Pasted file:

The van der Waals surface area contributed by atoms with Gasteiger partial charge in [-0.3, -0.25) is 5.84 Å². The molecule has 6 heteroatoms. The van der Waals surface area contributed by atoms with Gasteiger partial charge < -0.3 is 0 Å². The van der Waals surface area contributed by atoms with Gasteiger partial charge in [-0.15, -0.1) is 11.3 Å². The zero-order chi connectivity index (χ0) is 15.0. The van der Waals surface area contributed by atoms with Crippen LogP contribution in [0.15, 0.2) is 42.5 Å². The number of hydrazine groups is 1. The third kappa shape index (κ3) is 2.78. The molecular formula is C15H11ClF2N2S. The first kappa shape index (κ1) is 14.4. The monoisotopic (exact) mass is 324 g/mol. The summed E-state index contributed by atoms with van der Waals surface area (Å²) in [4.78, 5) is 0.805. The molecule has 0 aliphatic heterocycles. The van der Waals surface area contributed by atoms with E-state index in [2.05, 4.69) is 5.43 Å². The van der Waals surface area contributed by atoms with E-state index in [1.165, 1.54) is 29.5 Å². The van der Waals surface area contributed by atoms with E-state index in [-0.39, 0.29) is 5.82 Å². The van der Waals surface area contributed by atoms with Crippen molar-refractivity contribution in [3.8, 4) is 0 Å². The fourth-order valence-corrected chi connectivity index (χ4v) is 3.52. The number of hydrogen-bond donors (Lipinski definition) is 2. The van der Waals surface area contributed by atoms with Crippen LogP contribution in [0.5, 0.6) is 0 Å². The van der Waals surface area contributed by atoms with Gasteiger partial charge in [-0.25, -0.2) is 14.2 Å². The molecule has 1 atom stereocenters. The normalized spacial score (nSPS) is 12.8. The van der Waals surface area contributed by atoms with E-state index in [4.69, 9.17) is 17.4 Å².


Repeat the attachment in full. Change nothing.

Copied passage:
The van der Waals surface area contributed by atoms with Gasteiger partial charge in [-0.3, -0.25) is 5.84 Å². The molecule has 6 heteroatoms. The van der Waals surface area contributed by atoms with Gasteiger partial charge < -0.3 is 0 Å². The van der Waals surface area contributed by atoms with Gasteiger partial charge in [-0.15, -0.1) is 11.3 Å². The zero-order chi connectivity index (χ0) is 15.0. The van der Waals surface area contributed by atoms with Crippen LogP contribution in [0.15, 0.2) is 42.5 Å². The number of hydrazine groups is 1. The third kappa shape index (κ3) is 2.78. The molecular formula is C15H11ClF2N2S. The first kappa shape index (κ1) is 14.4. The monoisotopic (exact) mass is 324 g/mol. The summed E-state index contributed by atoms with van der Waals surface area (Å²) in [4.78, 5) is 0.805. The molecule has 0 aliphatic heterocycles. The van der Waals surface area contributed by atoms with E-state index in [2.05, 4.69) is 5.43 Å². The van der Waals surface area contributed by atoms with E-state index in [1.165, 1.54) is 29.5 Å². The van der Waals surface area contributed by atoms with E-state index in [-0.39, 0.29) is 5.82 Å². The van der Waals surface area contributed by atoms with Crippen molar-refractivity contribution in [3.8, 4) is 0 Å². The fourth-order valence-corrected chi connectivity index (χ4v) is 3.52. The number of hydrogen-bond donors (Lipinski definition) is 2. The van der Waals surface area contributed by atoms with Crippen LogP contribution in [0.5, 0.6) is 0 Å². The van der Waals surface area contributed by atoms with Gasteiger partial charge in [-0.25, -0.2) is 14.2 Å². The molecule has 1 atom stereocenters. The normalized spacial score (nSPS) is 12.8. The van der Waals surface area contributed by atoms with E-state index in [4.69, 9.17) is 17.4 Å².